First of all, I want to offer a shameless plug for my pastor Lois Pallmeyer, who preached on this text this morning. I highly encourage you to check it out because it's a beautiful piece of writing, and even though I'm about to offer my perspective, there's something to listening to those who are older and wiser than me. Here it is.
Secondly, I must apologize for my long absence. It turns out that pregnancy is kind of hard, and so is having a newborn. Baby "S" was born on June 26th after 16 hours of labor, and she is perfect. If you'd like to be spammed with baby pictures, take a look at my instagram.
Now, onto the matter at hand...
After church today my husband and I were talking about how prayer works, and he said, "Well, the answer is obvious, isn't it? We don't know." You've got to admire his comfort with ambiguity. Unfortunately, most of us aren't totally content with that answer, especially when everything is going to hell and you find yourself thinking, "Okay, God, was THIS in your plan!?" It makes prayer feel pretty futile, and even worse, can lead us to question God's motives, as if God is some kind of devious puppet master pulling the strings in our lives until we pray to appease God's mighty wrath. So what's the point of prayer, anyway? Is it indeed to "ask so the door will be opened?", it to change God's mind as in the story of Sodom and Gomorrah, where Abraham bargains with God over whether or not to let the city stand? (Genesis 18) Is it just a meaningless practice that gives us spiritual discipline? There is no place in the Bible that I know of where somebody conclusively explains exactly how prayer works. We are told to do it ("pray without ceasing") and we are told how to do it as in the text above. We are told it is important, and we see lots of other people in the Bible doing it, even at risk of bodily harm (Daniel). So how does it work?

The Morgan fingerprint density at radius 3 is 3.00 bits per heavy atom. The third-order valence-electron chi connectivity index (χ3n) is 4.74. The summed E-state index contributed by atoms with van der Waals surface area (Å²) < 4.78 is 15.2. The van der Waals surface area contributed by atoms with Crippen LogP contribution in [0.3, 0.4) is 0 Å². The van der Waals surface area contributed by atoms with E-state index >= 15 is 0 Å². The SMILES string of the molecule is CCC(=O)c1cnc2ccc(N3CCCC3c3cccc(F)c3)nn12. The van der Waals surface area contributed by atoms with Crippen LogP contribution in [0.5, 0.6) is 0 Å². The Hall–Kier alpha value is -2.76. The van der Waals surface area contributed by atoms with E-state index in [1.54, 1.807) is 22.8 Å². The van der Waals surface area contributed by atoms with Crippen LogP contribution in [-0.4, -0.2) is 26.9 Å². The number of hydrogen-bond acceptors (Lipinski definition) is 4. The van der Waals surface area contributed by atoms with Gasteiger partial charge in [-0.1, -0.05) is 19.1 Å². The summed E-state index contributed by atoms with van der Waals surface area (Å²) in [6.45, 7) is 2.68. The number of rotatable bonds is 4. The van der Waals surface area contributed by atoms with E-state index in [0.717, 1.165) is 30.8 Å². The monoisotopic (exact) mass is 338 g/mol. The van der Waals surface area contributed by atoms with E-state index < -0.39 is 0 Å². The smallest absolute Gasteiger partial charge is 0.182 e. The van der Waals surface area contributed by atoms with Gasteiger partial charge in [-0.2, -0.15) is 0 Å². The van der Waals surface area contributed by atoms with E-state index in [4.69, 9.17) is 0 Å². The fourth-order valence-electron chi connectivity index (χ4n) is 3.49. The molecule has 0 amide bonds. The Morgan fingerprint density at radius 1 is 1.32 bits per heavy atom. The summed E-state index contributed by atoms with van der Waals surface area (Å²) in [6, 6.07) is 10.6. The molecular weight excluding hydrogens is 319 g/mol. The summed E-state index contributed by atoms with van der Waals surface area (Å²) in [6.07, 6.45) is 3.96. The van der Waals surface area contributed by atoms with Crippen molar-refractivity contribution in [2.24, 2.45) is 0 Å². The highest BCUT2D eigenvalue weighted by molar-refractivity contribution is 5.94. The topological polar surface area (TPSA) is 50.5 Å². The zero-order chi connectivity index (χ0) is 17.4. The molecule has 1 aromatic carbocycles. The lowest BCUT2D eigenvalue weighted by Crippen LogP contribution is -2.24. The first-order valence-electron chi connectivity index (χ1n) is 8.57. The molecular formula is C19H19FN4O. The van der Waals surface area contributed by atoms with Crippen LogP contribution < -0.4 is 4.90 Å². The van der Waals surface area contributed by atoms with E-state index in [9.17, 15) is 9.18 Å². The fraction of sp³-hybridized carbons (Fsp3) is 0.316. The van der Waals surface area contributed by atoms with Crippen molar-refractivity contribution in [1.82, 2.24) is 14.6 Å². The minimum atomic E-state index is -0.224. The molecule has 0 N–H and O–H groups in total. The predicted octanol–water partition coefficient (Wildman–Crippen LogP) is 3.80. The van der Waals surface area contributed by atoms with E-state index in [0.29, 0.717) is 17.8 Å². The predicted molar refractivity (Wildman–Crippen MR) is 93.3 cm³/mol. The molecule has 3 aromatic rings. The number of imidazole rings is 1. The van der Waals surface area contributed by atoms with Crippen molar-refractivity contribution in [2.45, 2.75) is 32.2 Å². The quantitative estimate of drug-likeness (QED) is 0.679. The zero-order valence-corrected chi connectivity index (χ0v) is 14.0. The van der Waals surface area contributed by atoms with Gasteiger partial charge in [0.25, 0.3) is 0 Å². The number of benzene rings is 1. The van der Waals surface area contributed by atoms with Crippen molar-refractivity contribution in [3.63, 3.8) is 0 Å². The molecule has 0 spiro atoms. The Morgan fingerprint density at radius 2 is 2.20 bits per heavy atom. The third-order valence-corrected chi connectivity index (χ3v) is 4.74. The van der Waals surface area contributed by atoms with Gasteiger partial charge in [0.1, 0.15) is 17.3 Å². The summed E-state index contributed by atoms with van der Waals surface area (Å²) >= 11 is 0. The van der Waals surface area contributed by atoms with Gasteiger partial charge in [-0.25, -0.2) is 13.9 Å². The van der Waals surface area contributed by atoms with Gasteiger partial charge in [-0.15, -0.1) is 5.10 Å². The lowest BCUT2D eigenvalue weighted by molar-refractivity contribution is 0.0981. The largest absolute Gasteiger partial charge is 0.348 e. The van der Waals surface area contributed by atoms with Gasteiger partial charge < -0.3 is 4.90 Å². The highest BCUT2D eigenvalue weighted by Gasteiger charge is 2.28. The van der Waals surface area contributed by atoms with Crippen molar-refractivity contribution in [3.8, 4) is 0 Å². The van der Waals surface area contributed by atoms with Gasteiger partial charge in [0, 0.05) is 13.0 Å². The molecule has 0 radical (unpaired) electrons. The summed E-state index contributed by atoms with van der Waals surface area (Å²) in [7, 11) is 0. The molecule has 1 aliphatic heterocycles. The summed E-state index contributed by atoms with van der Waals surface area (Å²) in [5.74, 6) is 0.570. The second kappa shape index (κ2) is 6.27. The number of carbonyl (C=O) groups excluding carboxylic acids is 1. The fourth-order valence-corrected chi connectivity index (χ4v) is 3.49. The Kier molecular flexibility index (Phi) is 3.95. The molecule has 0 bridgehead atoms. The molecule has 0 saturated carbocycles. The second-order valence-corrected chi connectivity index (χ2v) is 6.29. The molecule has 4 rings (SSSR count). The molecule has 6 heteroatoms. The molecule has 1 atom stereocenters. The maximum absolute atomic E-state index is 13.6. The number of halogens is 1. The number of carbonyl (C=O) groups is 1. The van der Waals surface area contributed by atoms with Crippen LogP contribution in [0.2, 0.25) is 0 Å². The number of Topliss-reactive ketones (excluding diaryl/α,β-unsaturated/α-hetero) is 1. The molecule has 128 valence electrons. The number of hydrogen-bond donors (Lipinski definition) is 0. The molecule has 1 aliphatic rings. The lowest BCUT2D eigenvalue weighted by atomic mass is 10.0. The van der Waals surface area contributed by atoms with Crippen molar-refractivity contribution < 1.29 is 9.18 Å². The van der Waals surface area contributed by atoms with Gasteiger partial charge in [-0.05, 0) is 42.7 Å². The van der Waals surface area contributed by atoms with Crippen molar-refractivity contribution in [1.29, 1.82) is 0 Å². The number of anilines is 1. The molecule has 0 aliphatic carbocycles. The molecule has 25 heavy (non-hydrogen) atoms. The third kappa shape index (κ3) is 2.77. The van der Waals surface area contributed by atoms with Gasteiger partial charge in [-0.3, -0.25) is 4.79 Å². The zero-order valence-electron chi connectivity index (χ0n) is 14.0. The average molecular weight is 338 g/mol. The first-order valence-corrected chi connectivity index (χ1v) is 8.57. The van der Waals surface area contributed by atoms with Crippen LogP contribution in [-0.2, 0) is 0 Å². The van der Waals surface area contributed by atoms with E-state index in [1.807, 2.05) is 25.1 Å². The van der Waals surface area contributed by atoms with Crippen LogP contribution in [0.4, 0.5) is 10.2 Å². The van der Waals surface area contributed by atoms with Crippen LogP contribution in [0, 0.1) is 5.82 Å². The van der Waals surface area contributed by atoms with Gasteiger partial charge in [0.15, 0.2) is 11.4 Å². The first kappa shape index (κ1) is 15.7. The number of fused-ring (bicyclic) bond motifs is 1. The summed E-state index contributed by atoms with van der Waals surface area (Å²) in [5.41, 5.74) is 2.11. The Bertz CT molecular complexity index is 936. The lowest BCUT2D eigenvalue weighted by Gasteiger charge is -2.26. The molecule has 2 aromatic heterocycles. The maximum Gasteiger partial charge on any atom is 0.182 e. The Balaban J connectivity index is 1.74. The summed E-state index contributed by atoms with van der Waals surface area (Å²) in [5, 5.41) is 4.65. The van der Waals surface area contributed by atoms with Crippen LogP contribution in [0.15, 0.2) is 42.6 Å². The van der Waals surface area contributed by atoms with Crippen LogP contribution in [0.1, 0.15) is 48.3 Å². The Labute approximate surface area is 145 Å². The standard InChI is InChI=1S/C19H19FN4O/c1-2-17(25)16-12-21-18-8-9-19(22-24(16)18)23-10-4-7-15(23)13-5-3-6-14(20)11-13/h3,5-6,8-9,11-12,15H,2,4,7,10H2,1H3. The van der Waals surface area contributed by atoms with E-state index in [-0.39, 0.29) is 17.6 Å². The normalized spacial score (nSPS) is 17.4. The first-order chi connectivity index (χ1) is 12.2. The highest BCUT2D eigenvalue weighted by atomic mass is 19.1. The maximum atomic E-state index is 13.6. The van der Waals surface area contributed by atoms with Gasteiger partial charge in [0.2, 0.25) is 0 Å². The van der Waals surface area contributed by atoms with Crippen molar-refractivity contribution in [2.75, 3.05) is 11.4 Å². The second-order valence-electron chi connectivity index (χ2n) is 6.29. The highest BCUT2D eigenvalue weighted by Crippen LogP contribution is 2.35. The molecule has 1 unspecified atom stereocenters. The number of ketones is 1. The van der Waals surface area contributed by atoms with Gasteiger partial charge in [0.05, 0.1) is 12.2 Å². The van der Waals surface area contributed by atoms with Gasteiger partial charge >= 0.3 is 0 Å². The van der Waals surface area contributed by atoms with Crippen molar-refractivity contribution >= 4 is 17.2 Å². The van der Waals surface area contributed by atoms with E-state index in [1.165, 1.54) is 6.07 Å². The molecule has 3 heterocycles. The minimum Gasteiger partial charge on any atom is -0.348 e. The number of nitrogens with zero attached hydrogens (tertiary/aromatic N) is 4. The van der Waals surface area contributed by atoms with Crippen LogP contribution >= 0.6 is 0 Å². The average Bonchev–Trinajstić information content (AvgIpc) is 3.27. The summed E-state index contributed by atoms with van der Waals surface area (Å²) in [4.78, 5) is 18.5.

Well, like P, I don't rightly know. This is what prayer is for me, and maybe in hearing a little of my experience you can get a sense of what prayer might be for you, and how it might shape your faith walk. I think I've mentioned in passing that my parish internship was pretty trying. I've not been super transparent there, and one of these days I will share what I have written about it. In the interest of brevity, I will say that in retrospect I consider it to have been abusive, and it took me some time to recover from it. My final year in seminary was spent coming out of the fog of depression and trauma that the internship caused. Because the internship was a requirement for my degree and for candidacy as an ordained minister, I had to jump through several hoops because of my not-great committee evaluations. After doing everything faithfully and trying my best to heal and learn whatever I needed to learn from the experience, I again met with my candidacy committee, who told me that I was not ready to be approved for ordained ministry and deferred me. I was totally stunned by this and my well laid plans were now starting to fall apart in front of me. One day I was sitting at my desk doing homework and worrying about what to do with this situation, being angry at myself and angry at God, a song came on my playlist:
The chorus is what struck me in that moment.
I have no choice
But to cry out for You
Please help, cause I'm helpless now
You hear my prayer
When my whole world comes unglued
I know You can fix it, but I don't know how
I don't know how